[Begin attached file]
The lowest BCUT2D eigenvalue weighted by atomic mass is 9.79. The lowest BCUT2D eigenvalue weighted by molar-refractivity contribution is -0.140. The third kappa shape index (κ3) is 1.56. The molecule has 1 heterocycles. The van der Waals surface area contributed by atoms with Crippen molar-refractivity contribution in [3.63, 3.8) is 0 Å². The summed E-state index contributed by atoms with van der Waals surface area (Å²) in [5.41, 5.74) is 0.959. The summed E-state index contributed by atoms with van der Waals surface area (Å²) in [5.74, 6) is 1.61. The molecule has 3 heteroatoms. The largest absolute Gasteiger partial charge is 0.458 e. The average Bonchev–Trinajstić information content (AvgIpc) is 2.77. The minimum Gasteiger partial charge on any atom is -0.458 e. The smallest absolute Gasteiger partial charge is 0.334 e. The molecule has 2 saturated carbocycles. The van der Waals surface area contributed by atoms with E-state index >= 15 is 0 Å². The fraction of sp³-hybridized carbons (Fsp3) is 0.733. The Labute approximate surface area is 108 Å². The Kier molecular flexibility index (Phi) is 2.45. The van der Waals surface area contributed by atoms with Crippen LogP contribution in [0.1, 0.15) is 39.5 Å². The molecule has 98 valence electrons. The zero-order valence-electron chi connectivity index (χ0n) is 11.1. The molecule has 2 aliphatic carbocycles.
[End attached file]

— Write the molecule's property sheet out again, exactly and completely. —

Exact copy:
The lowest BCUT2D eigenvalue weighted by atomic mass is 9.79. The lowest BCUT2D eigenvalue weighted by molar-refractivity contribution is -0.140. The third kappa shape index (κ3) is 1.56. The molecule has 1 heterocycles. The van der Waals surface area contributed by atoms with Crippen molar-refractivity contribution in [3.63, 3.8) is 0 Å². The summed E-state index contributed by atoms with van der Waals surface area (Å²) in [5.41, 5.74) is 0.959. The summed E-state index contributed by atoms with van der Waals surface area (Å²) in [5.74, 6) is 1.61. The molecule has 3 heteroatoms. The largest absolute Gasteiger partial charge is 0.458 e. The average Bonchev–Trinajstić information content (AvgIpc) is 2.77. The minimum Gasteiger partial charge on any atom is -0.458 e. The smallest absolute Gasteiger partial charge is 0.334 e. The molecule has 2 saturated carbocycles. The van der Waals surface area contributed by atoms with E-state index >= 15 is 0 Å². The fraction of sp³-hybridized carbons (Fsp3) is 0.733. The Labute approximate surface area is 108 Å². The Kier molecular flexibility index (Phi) is 2.45. The van der Waals surface area contributed by atoms with Crippen LogP contribution in [0.1, 0.15) is 39.5 Å². The molecule has 98 valence electrons. The zero-order valence-electron chi connectivity index (χ0n) is 11.1. The molecule has 2 aliphatic carbocycles.